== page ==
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Yvonne Bombard is a genomics health services researcher at St. Michael's Hospital; Ronald Cohn is chief of pediatrics at the Hospital for Sick Children; Stephen Scherer is a genome scientist at the Hospital for Sick Children. All are University of Toronto professors.

Canada is close to catching up with other Western countries in protecting the most fundamental of information: our genetic code.

Last spring, the Senate unanimously passed Bill S-201, which would prohibit and prevent genetic discrimination in Canada. The legislation is now before the House of Commons. We believe that Canadians need to be more informed about why this legislation should be supported, and become law.

We are in the midst of a genetic-technology revolution the impact of which will only be realized through protection against consequences of DNA information. There are 6,000 genetic diseases. In our institutions alone, tens of thousands of genetic tests are conducted each year – to diagnose diseases, guide treatment, inform reproductive planning and test for influences in drug response.

Consider this scenario: Your child is suffering from a potentially fatal disorder. After several arduous months of searching for an answer to its cause, you are offered a genetic test. This test may give doctors a clue to explain the illness and help treat it.

But there is a risk. The same inherited DNA information that could save a life might in some situations also be used against your child, yourself and relatives by third parties, such as insurers and employers. This is referred to as genetic discrimination.

If you are anything like the many people we have spoken with, you are probably surprised to learn that access to – and use of – your genetic information is currently not protected by legislation in Canada. As a result, people decline genetic testing even when the results might guide their best-practice treatment.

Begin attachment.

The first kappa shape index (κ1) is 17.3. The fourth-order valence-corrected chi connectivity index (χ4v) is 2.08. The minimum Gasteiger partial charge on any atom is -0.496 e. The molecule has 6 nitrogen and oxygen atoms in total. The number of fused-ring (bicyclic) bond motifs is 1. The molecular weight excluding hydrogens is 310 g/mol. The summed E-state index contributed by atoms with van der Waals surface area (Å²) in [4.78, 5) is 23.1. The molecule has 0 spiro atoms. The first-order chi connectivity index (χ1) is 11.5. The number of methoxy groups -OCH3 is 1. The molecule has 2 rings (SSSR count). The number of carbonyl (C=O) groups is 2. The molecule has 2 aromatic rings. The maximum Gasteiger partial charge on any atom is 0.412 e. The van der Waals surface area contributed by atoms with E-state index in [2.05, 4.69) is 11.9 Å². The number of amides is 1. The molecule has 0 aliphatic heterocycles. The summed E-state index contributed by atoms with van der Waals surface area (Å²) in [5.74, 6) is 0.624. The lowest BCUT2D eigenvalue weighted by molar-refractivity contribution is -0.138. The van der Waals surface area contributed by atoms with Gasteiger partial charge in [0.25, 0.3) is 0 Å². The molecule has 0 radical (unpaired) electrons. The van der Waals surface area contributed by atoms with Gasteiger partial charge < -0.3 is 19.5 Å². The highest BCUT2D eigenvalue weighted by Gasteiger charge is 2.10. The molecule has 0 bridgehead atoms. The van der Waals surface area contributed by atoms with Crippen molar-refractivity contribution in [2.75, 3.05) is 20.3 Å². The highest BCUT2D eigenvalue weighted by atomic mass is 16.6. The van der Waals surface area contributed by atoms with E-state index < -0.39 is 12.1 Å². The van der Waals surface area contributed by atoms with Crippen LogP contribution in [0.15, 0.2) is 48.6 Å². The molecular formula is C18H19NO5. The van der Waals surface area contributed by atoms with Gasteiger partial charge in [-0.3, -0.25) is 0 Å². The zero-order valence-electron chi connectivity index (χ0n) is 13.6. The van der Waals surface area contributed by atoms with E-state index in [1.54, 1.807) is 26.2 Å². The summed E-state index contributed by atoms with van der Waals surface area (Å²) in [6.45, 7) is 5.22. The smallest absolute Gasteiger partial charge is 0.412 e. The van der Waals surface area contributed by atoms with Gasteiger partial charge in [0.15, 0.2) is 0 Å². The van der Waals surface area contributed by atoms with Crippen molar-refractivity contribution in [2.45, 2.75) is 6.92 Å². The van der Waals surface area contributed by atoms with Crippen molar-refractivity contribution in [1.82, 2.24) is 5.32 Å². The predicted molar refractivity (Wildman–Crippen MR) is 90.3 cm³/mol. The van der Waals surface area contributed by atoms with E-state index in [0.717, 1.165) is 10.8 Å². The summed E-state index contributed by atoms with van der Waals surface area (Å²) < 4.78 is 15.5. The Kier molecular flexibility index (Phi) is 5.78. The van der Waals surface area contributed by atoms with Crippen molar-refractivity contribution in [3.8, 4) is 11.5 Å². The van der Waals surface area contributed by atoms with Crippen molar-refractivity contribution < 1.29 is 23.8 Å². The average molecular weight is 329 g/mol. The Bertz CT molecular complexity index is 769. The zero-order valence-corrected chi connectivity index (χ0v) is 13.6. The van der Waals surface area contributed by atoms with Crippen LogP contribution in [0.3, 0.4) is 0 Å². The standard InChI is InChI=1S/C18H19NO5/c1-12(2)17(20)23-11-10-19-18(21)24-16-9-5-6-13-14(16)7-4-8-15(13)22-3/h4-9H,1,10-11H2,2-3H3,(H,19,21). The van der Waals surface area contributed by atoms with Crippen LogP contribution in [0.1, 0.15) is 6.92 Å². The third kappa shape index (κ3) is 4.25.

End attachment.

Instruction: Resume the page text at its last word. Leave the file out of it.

Our own survey of individuals with a family history of Huntington disease, for example, found that 86 per cent feared genetic discrimination; 40 per cent actually experienced it (mainly by life and long-term disability insurers). In our genome-sequencing study, 35 per cent refused enrolment for the same reasons, and similar evidence is found in cancer and mental health.

There are documented cases of entrepreneurs and homeowners unable to get life insurance to back up their loans because of the results of genetic testing. There are cases of workers looking to develop their careers, and families hoping to adopt a child, but due to real or perceived genetic features, they are not promoted or selected as parents.

These experiences are not unique to Canada. But unlike Canada, 26 countries have policies to protect their citizens against genetic discrimination. Canada lags behind. We have a chance to rectify this with Bill S-201.

The breakthrough science of whole-genome sequencing, which captures a person's entire genetic blueprint (30,000 genes), massively expands the applications of testing, further escalating the need for genetic safeguards. With plummeting costs, this technology is poised to become the standard of care, underpinning the era of precision medicine, in which medical practice is tailored to the patient's condition.

Canadian government agencies and provincial partners recognize the vast potential of genomic technology and have equipped state-of-the-art research laboratories capable of sequencing thousands of genomes per year.

Critics of Bill S-201 argue that there is justification for insurers and employers to access genetic data, because insurance policies are business contracts and money is involved. However, so far as we know, evidence points to the contrary: Limiting insurers' access to genetic test results does not impact bottom lines, nor does it lead to increased premiums for everyone.

Insurers also argue that they do not force applicants to take a genetic test to determine eligibility. Again, the evidence suggests this does happen. We believe this is unfair. The genetic endowment you are born with was not your choice; being forced to take a genetic test to qualify for insurance conflicts with medical and ethical guidelines.

It's time for our laws to catch up with the science. Passing this bill is not, and should not be, a partisan issue. All three major federal parties have promised to end genetic discrimination.

Genetic fairness is an intrinsic right, which can empower citizens to lead healthy and meaningful lives. It's time to protect the most fundamental essence of ourselves: our DNA.

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